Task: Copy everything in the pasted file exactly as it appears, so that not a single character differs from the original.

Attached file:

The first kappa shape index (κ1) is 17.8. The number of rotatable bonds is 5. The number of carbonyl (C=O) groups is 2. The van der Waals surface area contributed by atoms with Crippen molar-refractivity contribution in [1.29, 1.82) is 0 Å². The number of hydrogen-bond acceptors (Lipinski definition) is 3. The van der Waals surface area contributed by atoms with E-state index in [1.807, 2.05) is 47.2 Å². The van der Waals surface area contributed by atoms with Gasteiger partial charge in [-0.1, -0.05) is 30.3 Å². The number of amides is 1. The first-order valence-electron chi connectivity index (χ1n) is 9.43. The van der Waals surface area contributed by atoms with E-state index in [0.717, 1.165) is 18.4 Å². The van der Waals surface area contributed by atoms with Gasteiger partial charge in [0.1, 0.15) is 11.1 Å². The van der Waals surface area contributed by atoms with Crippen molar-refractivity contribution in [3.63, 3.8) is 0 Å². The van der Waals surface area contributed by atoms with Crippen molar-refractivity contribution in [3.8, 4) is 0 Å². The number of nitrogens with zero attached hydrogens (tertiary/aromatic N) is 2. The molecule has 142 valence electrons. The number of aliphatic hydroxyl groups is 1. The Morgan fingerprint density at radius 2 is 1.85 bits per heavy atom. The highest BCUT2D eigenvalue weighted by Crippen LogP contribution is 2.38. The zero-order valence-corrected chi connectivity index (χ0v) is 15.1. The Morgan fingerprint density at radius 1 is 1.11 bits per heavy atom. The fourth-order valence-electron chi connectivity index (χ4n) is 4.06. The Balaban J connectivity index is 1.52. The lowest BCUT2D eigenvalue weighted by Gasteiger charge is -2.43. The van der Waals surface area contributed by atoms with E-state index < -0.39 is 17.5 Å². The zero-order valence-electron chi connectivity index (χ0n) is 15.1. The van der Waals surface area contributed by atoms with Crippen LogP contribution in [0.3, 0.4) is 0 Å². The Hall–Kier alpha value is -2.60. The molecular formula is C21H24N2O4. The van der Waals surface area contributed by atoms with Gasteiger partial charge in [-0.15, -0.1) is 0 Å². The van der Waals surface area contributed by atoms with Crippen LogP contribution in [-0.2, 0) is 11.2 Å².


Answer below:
The first kappa shape index (κ1) is 17.8. The number of rotatable bonds is 5. The number of carbonyl (C=O) groups is 2. The van der Waals surface area contributed by atoms with Crippen molar-refractivity contribution in [1.29, 1.82) is 0 Å². The number of hydrogen-bond acceptors (Lipinski definition) is 3. The van der Waals surface area contributed by atoms with E-state index in [1.807, 2.05) is 47.2 Å². The van der Waals surface area contributed by atoms with Gasteiger partial charge in [-0.1, -0.05) is 30.3 Å². The number of amides is 1. The first-order valence-electron chi connectivity index (χ1n) is 9.43. The van der Waals surface area contributed by atoms with E-state index in [0.717, 1.165) is 18.4 Å². The van der Waals surface area contributed by atoms with Gasteiger partial charge in [0.1, 0.15) is 11.1 Å². The van der Waals surface area contributed by atoms with Crippen molar-refractivity contribution in [3.63, 3.8) is 0 Å². The van der Waals surface area contributed by atoms with Crippen molar-refractivity contribution in [3.8, 4) is 0 Å². The number of nitrogens with zero attached hydrogens (tertiary/aromatic N) is 2. The molecule has 142 valence electrons. The number of aliphatic hydroxyl groups is 1. The Morgan fingerprint density at radius 2 is 1.85 bits per heavy atom. The highest BCUT2D eigenvalue weighted by Crippen LogP contribution is 2.38. The zero-order valence-corrected chi connectivity index (χ0v) is 15.1. The Morgan fingerprint density at radius 1 is 1.11 bits per heavy atom. The fourth-order valence-electron chi connectivity index (χ4n) is 4.06. The Balaban J connectivity index is 1.52. The lowest BCUT2D eigenvalue weighted by Gasteiger charge is -2.43. The van der Waals surface area contributed by atoms with E-state index < -0.39 is 17.5 Å². The zero-order valence-electron chi connectivity index (χ0n) is 15.1. The van der Waals surface area contributed by atoms with Crippen LogP contribution in [0.3, 0.4) is 0 Å². The Hall–Kier alpha value is -2.60. The molecular formula is C21H24N2O4. The van der Waals surface area contributed by atoms with Gasteiger partial charge in [-0.15, -0.1) is 0 Å². The van der Waals surface area contributed by atoms with Crippen LogP contribution in [-0.2, 0) is 11.2 Å².